Why and How to Use Psychrometers May. 5, 2015


Introduction

When water vaporizes, it cools whatever surface it was on. For example, sweat cools your body as it vaporizes. The air, however, can only contain a certain quantity of water. When it is humid, the air is saturated filled with as much water as it can contain, and water does not vaporize easily.

Psychrometers make use of these facts.

A traditional psychrometer is a type of hygrometer and is used exclusively to determine the relative humidity or moisture content in the air. Traditional psychrometers represent an older humidity measurement form and electronic sensors that depend on changes in electrical resistance and capacitance rather than condensation temperature have widely replaced them. However, psychrometers are still found in many industrial environments and are available in both stationary and mobile versions. It is a useful instrument to keep in the house. It measures the quantity of water vapor in the air or relative humidity. Relative humidity refers to the moisture content in the air compared to how much moisture the air can grasp at a given temperature. Information about the relative humidity is obliging in understanding the weather. A psychrometer is an instrument that counts both the wet-bulb and dry-bulb temperatures. Two thermometers are required to count these constraints. From the values obtained, the relative humidity can be known.

Knowing the relative humidity is helpful in understanding the weather and what to expect. It is also helpful if you keep several indoor plants.


Construction and Operation

The instrument consists of a dry-bulb and wet-bulb thermometer. The dry bulb measures temperature. It is left as it is, without any covering, for maximum exposure to air. The wet-bulb must be kept wet. It is covered with some wet cloth or sock or dipped in water until it is required for use. At the desired time, you remove the wet bulb from the water but retain the wet cloth (sock) on it.

Readings of both bulbs are taken immediately and also at intervals of a few minutes. Note is made of the cooling temperatures on the wet-bulb. The temperature of the wet-bulb will always be lower than the dry-bulb due to the evaporating water which creates a cooling effect. A comparison of the two temperatures gives you the relative humidity of the air.

Obtaining exact relative humidity and dew-point from a psychrometer requires calculations that can get time consuming without the use of software. The easiest route to glean this information is through the use of a psychometric chart. These can be purchased, often with your psychrometer, or one can be downloaded from the Internet. Generally these charts require you to find both of your readings on the chart and match them up to the corresponding relative humidity. Dew point temperatures can also be found on these charts.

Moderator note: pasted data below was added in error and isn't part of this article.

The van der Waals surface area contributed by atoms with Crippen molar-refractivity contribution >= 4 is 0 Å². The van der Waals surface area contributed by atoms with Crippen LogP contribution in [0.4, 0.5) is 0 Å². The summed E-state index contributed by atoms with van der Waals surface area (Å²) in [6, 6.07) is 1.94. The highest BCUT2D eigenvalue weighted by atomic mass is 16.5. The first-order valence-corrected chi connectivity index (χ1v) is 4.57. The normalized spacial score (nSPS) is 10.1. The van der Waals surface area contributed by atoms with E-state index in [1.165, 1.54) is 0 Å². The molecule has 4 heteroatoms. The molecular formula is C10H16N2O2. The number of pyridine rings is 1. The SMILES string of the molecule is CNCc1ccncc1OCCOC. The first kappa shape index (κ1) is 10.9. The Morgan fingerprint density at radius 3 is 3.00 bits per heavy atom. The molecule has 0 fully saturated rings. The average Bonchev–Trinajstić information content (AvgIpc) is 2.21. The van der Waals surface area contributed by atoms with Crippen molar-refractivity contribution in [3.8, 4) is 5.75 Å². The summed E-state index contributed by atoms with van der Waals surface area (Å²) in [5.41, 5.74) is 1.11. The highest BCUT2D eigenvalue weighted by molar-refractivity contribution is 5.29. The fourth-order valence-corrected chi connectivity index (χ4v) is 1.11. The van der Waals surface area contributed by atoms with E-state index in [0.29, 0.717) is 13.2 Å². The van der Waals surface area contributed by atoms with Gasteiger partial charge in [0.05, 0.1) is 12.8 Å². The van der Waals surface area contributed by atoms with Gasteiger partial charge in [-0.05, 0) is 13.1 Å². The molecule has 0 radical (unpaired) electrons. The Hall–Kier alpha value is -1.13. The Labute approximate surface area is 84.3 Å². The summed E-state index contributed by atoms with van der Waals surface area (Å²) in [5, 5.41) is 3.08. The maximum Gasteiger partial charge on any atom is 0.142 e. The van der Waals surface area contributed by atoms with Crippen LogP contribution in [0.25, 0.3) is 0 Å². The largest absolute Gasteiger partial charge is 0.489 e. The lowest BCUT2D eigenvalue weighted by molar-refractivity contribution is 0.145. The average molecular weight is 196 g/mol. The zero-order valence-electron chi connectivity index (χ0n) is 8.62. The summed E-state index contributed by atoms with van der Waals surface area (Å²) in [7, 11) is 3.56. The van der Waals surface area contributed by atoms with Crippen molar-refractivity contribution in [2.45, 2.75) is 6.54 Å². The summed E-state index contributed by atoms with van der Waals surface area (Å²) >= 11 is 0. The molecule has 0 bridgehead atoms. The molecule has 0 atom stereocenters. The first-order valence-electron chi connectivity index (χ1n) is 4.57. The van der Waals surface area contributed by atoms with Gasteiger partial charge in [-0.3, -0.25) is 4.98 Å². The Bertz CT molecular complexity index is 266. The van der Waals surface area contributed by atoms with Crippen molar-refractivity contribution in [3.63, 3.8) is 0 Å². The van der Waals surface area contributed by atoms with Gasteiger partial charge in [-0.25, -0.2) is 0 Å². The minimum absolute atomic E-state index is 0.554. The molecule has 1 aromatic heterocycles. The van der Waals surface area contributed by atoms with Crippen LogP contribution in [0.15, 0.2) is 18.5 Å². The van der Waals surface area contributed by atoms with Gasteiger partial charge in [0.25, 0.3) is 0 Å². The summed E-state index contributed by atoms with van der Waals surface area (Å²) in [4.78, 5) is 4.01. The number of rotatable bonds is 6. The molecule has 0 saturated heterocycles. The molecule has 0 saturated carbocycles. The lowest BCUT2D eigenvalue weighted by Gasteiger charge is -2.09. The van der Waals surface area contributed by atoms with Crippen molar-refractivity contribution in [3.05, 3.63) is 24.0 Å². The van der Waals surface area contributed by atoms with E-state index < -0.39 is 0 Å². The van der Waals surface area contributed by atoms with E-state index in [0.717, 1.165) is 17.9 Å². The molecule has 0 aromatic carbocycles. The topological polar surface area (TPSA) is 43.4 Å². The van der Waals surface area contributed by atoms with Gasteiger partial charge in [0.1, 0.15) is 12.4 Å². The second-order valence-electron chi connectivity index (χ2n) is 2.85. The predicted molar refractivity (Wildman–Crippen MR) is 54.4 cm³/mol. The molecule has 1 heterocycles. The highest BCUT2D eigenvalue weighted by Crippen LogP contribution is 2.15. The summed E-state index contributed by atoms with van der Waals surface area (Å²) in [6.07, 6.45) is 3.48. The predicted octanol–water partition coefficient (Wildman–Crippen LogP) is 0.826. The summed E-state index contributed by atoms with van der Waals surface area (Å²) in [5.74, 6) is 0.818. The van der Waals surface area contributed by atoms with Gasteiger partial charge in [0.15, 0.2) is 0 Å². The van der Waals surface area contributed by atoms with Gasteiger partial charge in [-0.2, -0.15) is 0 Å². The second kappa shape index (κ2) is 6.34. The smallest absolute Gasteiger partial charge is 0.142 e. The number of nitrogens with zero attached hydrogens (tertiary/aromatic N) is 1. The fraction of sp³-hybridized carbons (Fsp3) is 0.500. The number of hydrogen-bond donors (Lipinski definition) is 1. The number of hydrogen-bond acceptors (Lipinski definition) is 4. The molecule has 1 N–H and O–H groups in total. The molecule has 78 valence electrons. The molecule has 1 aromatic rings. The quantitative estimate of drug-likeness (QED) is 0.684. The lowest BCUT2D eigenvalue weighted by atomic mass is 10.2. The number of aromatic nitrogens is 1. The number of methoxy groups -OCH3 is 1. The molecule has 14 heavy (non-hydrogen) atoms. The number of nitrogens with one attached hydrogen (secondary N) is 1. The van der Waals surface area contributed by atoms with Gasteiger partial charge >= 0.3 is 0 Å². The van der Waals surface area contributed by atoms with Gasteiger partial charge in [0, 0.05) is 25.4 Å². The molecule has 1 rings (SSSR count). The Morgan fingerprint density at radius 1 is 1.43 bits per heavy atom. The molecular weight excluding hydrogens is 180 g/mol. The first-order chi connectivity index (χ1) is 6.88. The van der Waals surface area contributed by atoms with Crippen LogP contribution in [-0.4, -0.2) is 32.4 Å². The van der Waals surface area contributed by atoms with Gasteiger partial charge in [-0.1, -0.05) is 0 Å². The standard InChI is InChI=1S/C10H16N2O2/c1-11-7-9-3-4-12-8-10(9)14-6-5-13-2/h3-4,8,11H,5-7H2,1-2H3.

Applications

Psychrometers measure the humidity in a general environment's or specific area's (such as a chamber or structure) air. Psychrometers are generally used in laboratory settings in order to determine precise measurements for experiments and chemical reactions.

A stationary psychrometer is the most common and is used in some forms of industrial equipment, while a mobile psychrometer, known as a sling psychrometer, consists of two thermometers attached to a handle and is spun in the air for several minutes in order to calculate the relative humidity in the field.


Digital

Compared to a sling psychrometer, a digital psychrometer is remarkably easy to use. There's no need to wave the psychrometer around for several minutes before you can make your calculations. It's all automatic at the push of a button. For those who need to use a psychrometer, this takes all the effort out of the task and makes the process a great deal faster.

You can obtain more data and perform more calculations with a digital psychrometer. At the push of a button you'll be able to find the percentage of relative humidity in the air, as well as the dew-point and the t°, including the wet-bulb t°. The differential between the two t°s (dry-bulb and wet-bulb) can be calculated very easily. A good digital psychrometer will let you store data including maximum and minimum readings, which allows you to make ongoing comparisons. For different areas you'll also be able to switch simply between measurements in °C and °F.

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